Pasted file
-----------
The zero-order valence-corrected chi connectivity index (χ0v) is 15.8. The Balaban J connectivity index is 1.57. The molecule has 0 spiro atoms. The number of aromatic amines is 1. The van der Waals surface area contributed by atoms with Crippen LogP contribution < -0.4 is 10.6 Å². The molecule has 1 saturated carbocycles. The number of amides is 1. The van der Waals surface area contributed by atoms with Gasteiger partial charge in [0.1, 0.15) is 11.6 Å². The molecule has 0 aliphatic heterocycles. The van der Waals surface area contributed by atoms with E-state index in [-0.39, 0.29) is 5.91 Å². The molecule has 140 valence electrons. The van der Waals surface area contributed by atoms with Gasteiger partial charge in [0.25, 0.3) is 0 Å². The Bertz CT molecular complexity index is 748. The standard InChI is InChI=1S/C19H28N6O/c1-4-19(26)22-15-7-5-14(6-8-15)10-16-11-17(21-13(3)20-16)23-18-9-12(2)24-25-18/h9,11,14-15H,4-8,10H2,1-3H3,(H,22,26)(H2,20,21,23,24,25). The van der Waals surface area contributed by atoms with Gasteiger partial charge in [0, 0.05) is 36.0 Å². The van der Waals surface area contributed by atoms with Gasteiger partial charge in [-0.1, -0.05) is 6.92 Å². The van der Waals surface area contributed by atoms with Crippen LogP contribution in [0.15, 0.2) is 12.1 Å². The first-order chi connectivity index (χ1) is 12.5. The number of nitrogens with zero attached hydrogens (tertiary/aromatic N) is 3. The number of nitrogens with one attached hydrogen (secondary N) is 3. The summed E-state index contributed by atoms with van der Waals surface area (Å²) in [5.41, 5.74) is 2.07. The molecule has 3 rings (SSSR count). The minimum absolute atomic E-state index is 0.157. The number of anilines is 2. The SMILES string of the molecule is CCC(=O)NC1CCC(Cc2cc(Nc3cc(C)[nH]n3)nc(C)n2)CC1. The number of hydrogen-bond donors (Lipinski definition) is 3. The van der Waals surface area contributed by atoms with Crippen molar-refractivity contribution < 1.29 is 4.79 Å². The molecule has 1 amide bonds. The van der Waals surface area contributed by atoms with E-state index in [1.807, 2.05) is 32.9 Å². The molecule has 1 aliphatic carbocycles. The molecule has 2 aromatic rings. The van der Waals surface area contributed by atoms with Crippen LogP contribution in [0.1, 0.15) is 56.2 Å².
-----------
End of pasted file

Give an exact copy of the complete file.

The zero-order valence-corrected chi connectivity index (χ0v) is 15.8. The Balaban J connectivity index is 1.57. The molecule has 0 spiro atoms. The number of aromatic amines is 1. The van der Waals surface area contributed by atoms with Crippen LogP contribution < -0.4 is 10.6 Å². The molecule has 1 saturated carbocycles. The number of amides is 1. The van der Waals surface area contributed by atoms with Gasteiger partial charge in [0.1, 0.15) is 11.6 Å². The molecule has 0 aliphatic heterocycles. The van der Waals surface area contributed by atoms with E-state index in [-0.39, 0.29) is 5.91 Å². The molecule has 140 valence electrons. The van der Waals surface area contributed by atoms with Gasteiger partial charge in [0.25, 0.3) is 0 Å². The Bertz CT molecular complexity index is 748. The standard InChI is InChI=1S/C19H28N6O/c1-4-19(26)22-15-7-5-14(6-8-15)10-16-11-17(21-13(3)20-16)23-18-9-12(2)24-25-18/h9,11,14-15H,4-8,10H2,1-3H3,(H,22,26)(H2,20,21,23,24,25). The van der Waals surface area contributed by atoms with Gasteiger partial charge in [0, 0.05) is 36.0 Å². The van der Waals surface area contributed by atoms with Gasteiger partial charge in [-0.1, -0.05) is 6.92 Å². The van der Waals surface area contributed by atoms with Crippen LogP contribution in [0.15, 0.2) is 12.1 Å². The first-order chi connectivity index (χ1) is 12.5. The number of nitrogens with zero attached hydrogens (tertiary/aromatic N) is 3. The number of nitrogens with one attached hydrogen (secondary N) is 3. The summed E-state index contributed by atoms with van der Waals surface area (Å²) in [5.41, 5.74) is 2.07. The molecule has 3 rings (SSSR count). The minimum absolute atomic E-state index is 0.157. The number of anilines is 2. The SMILES string of the molecule is CCC(=O)NC1CCC(Cc2cc(Nc3cc(C)[nH]n3)nc(C)n2)CC1. The number of hydrogen-bond donors (Lipinski definition) is 3. The van der Waals surface area contributed by atoms with Crippen molar-refractivity contribution < 1.29 is 4.79 Å². The molecule has 1 amide bonds. The van der Waals surface area contributed by atoms with E-state index in [1.807, 2.05) is 32.9 Å². The molecule has 1 aliphatic carbocycles. The molecule has 2 aromatic rings. The van der Waals surface area contributed by atoms with Crippen LogP contribution in [0.1, 0.15) is 56.2 Å².